How much should reporters fear robot journalism?
Automated news or ‘robot journalism’ is on the rise across international newsrooms.
Reuters, for example, produces 950 news alerts and 400 stories every day using machine intelligence. And the Associated Press announced in June 2014 that it planned to create earnings reports of 150 to 300 words via automation technology.
These developments prompted fears among some reporters that they might soon be out of a job.
— Sarah Ebner (@sarahjebner) February 8, 2017
However, Reginald Chua, Reuters’ executive editor for editorial operations, data and innovation, suggests otherwise.
The first goal of using automation in newsrooms, Chua said, is to leverage machines to help human reporters improve and simplify their work.
Machines, explained Chua, are bad at creating complex strings of words and narratives, while humans are good at it. Machines are also weak at understanding context, significance and causality of events. A machine would fail to automatically figure out why the value of stock had fallen on a particular day, while a human reporter would realise it was because the CEO had committed suicide the day before, for example.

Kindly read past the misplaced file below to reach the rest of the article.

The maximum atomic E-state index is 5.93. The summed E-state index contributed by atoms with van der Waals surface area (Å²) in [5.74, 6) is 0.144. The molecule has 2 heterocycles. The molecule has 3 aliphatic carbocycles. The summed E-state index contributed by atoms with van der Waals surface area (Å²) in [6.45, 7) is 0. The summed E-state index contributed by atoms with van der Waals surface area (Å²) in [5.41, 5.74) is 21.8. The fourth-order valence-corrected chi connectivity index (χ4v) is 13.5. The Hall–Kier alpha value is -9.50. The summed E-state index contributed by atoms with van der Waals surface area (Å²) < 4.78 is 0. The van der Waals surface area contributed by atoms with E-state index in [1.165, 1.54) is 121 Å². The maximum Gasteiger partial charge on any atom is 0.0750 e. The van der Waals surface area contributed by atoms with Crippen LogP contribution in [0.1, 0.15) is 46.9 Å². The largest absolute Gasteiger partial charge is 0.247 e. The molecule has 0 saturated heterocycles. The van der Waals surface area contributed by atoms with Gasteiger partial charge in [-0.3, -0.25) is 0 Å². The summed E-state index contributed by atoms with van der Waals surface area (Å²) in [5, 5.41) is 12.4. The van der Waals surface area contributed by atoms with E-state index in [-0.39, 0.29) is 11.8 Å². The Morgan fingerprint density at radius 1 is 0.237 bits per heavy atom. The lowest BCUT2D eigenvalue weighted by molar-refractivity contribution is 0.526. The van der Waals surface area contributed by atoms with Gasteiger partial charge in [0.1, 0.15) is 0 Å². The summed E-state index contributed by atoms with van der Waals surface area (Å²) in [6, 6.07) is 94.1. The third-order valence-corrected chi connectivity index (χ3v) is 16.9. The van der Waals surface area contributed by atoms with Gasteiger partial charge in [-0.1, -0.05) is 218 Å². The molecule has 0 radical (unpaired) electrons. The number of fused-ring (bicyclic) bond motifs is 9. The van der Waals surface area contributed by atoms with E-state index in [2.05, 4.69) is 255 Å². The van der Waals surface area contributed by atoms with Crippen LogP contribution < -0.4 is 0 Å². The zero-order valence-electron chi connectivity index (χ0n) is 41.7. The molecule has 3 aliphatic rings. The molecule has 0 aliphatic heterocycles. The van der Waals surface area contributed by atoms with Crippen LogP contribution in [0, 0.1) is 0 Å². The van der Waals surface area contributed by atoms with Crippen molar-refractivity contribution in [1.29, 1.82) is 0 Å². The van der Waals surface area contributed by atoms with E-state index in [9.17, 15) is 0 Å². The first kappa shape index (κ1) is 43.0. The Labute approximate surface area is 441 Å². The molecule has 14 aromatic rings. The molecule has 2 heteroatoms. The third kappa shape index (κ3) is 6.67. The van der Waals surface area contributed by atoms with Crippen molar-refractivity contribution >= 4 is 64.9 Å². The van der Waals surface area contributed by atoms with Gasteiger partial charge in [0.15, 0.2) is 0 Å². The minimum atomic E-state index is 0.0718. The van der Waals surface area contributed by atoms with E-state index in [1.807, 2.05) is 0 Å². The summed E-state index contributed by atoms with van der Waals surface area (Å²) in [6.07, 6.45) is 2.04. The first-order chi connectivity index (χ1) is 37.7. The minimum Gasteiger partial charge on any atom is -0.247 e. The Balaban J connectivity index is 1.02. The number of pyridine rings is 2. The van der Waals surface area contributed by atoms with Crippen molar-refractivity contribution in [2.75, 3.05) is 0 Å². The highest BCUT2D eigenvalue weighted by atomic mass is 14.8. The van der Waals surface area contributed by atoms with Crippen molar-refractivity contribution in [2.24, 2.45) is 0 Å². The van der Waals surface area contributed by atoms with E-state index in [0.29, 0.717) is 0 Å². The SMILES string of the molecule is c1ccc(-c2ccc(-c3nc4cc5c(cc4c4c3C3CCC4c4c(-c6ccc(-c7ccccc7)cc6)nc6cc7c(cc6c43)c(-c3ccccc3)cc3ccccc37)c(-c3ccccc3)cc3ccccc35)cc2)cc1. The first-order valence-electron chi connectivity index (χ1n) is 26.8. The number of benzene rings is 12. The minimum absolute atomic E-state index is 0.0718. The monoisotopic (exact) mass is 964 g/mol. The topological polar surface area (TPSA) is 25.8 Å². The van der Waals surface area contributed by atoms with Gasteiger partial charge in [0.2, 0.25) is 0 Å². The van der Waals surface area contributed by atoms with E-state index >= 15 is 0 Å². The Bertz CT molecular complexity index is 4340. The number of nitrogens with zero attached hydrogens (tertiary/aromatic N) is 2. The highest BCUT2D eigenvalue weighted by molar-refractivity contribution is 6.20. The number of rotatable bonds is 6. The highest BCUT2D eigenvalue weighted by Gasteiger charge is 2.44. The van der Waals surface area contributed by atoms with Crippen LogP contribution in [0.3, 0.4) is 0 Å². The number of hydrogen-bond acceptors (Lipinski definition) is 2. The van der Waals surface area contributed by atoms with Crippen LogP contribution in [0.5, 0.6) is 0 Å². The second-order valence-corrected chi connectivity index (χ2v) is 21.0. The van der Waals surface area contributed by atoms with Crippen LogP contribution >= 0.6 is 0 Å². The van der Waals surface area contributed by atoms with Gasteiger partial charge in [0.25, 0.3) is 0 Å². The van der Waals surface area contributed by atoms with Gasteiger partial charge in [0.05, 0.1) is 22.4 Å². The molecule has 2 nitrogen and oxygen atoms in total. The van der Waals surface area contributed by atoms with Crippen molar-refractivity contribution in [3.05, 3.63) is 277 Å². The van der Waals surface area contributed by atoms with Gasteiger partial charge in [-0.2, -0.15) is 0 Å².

On the other hand, machines are good at working quickly, computing tirelessly, and recognising patterns and anomalies – tasks at which humans do not necessarily excel, and skills that are particularly important in financial reporting.
Reporters, particularly data-driven journalists, will become increasingly dependent on these capabilities, Chua added.
He acknowledged the ethical question of whether “robot journalists” are putting people out of work but argued that the bigger issue should be whether, and how, machines can better serve reporters and audiences. Machines that automate data for journalists are not particularly cheap, after all.
In other words, reporters shouldn’t fear too much. Chua believes robot journalists should ultimately be able to collaborate with humans and complement their work flows, not take their jobs.